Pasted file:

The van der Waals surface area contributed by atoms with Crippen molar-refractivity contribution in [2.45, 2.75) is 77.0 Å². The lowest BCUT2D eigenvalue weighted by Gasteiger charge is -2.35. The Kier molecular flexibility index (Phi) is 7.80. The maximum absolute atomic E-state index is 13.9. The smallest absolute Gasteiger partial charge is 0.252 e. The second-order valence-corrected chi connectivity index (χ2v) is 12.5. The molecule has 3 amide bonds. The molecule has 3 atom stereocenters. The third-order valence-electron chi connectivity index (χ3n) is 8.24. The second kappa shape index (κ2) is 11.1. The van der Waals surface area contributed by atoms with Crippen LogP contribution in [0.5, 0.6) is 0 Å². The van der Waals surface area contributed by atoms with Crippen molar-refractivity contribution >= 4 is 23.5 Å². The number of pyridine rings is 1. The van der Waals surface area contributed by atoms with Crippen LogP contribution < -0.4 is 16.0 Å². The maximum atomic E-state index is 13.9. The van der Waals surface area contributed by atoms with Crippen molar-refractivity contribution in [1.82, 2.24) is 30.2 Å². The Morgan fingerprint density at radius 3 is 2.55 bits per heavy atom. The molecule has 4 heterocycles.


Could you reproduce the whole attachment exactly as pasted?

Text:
The van der Waals surface area contributed by atoms with Crippen molar-refractivity contribution in [2.45, 2.75) is 77.0 Å². The lowest BCUT2D eigenvalue weighted by Gasteiger charge is -2.35. The Kier molecular flexibility index (Phi) is 7.80. The maximum absolute atomic E-state index is 13.9. The smallest absolute Gasteiger partial charge is 0.252 e. The second-order valence-corrected chi connectivity index (χ2v) is 12.5. The molecule has 3 amide bonds. The molecule has 3 atom stereocenters. The third-order valence-electron chi connectivity index (χ3n) is 8.24. The second kappa shape index (κ2) is 11.1. The van der Waals surface area contributed by atoms with Crippen LogP contribution in [0.5, 0.6) is 0 Å². The van der Waals surface area contributed by atoms with Crippen molar-refractivity contribution >= 4 is 23.5 Å². The number of pyridine rings is 1. The van der Waals surface area contributed by atoms with Crippen LogP contribution < -0.4 is 16.0 Å². The maximum atomic E-state index is 13.9. The van der Waals surface area contributed by atoms with Crippen molar-refractivity contribution in [1.82, 2.24) is 30.2 Å². The Morgan fingerprint density at radius 3 is 2.55 bits per heavy atom. The molecule has 4 heterocycles.